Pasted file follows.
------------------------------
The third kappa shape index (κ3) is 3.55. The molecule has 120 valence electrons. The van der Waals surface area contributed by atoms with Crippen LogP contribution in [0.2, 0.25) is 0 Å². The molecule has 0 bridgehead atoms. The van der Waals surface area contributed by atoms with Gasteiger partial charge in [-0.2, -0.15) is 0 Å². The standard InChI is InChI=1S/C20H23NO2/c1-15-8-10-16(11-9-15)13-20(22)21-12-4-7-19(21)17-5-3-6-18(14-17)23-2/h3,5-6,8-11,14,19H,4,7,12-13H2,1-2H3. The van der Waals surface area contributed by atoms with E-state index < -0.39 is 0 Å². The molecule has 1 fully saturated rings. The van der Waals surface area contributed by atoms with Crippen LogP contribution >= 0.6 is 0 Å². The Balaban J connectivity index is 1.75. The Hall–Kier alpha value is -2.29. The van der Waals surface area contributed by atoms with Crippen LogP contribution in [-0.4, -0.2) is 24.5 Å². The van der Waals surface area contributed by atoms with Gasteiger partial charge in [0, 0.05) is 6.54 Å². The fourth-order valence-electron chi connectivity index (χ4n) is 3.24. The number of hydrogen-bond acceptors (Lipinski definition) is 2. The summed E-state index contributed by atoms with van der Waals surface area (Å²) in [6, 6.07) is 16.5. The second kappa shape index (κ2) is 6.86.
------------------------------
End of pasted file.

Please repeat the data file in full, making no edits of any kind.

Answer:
The third kappa shape index (κ3) is 3.55. The molecule has 120 valence electrons. The van der Waals surface area contributed by atoms with Crippen LogP contribution in [0.2, 0.25) is 0 Å². The molecule has 0 bridgehead atoms. The van der Waals surface area contributed by atoms with Gasteiger partial charge in [-0.2, -0.15) is 0 Å². The standard InChI is InChI=1S/C20H23NO2/c1-15-8-10-16(11-9-15)13-20(22)21-12-4-7-19(21)17-5-3-6-18(14-17)23-2/h3,5-6,8-11,14,19H,4,7,12-13H2,1-2H3. The van der Waals surface area contributed by atoms with E-state index < -0.39 is 0 Å². The molecule has 1 fully saturated rings. The van der Waals surface area contributed by atoms with Crippen LogP contribution >= 0.6 is 0 Å². The Balaban J connectivity index is 1.75. The Hall–Kier alpha value is -2.29. The van der Waals surface area contributed by atoms with Crippen LogP contribution in [-0.4, -0.2) is 24.5 Å². The van der Waals surface area contributed by atoms with Gasteiger partial charge in [0, 0.05) is 6.54 Å². The fourth-order valence-electron chi connectivity index (χ4n) is 3.24. The number of hydrogen-bond acceptors (Lipinski definition) is 2. The summed E-state index contributed by atoms with van der Waals surface area (Å²) in [6, 6.07) is 16.5. The second kappa shape index (κ2) is 6.86.